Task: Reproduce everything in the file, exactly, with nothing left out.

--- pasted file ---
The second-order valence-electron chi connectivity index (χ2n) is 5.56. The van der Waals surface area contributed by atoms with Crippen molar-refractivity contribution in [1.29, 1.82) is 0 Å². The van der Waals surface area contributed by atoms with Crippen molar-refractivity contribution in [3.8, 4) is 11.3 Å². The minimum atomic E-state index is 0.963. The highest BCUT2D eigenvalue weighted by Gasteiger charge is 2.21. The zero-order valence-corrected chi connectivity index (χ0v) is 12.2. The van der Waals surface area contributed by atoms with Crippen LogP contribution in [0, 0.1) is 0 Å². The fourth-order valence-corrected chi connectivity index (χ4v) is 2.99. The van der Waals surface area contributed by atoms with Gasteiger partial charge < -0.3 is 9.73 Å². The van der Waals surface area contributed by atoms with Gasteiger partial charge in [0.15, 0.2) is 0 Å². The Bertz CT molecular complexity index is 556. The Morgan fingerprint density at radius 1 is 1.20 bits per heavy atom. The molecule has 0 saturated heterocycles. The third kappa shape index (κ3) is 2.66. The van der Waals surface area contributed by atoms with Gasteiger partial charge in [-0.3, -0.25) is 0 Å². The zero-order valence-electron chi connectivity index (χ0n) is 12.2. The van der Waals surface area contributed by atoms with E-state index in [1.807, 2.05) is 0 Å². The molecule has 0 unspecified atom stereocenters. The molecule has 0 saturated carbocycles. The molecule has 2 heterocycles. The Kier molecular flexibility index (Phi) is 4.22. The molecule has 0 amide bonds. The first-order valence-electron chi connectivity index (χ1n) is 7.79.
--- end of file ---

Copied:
The second-order valence-electron chi connectivity index (χ2n) is 5.56. The van der Waals surface area contributed by atoms with Crippen molar-refractivity contribution in [1.29, 1.82) is 0 Å². The van der Waals surface area contributed by atoms with Crippen molar-refractivity contribution in [3.8, 4) is 11.3 Å². The minimum atomic E-state index is 0.963. The highest BCUT2D eigenvalue weighted by Gasteiger charge is 2.21. The zero-order valence-corrected chi connectivity index (χ0v) is 12.2. The van der Waals surface area contributed by atoms with Crippen LogP contribution in [0, 0.1) is 0 Å². The fourth-order valence-corrected chi connectivity index (χ4v) is 2.99. The van der Waals surface area contributed by atoms with Gasteiger partial charge < -0.3 is 9.73 Å². The van der Waals surface area contributed by atoms with Gasteiger partial charge in [0.15, 0.2) is 0 Å². The Bertz CT molecular complexity index is 556. The Morgan fingerprint density at radius 1 is 1.20 bits per heavy atom. The molecule has 0 saturated heterocycles. The third kappa shape index (κ3) is 2.66. The van der Waals surface area contributed by atoms with Gasteiger partial charge in [-0.3, -0.25) is 0 Å². The zero-order valence-electron chi connectivity index (χ0n) is 12.2. The van der Waals surface area contributed by atoms with E-state index in [1.807, 2.05) is 0 Å². The molecule has 0 unspecified atom stereocenters. The molecule has 0 saturated carbocycles. The molecule has 2 heterocycles. The Kier molecular flexibility index (Phi) is 4.22. The molecule has 0 amide bonds. The first-order valence-electron chi connectivity index (χ1n) is 7.79.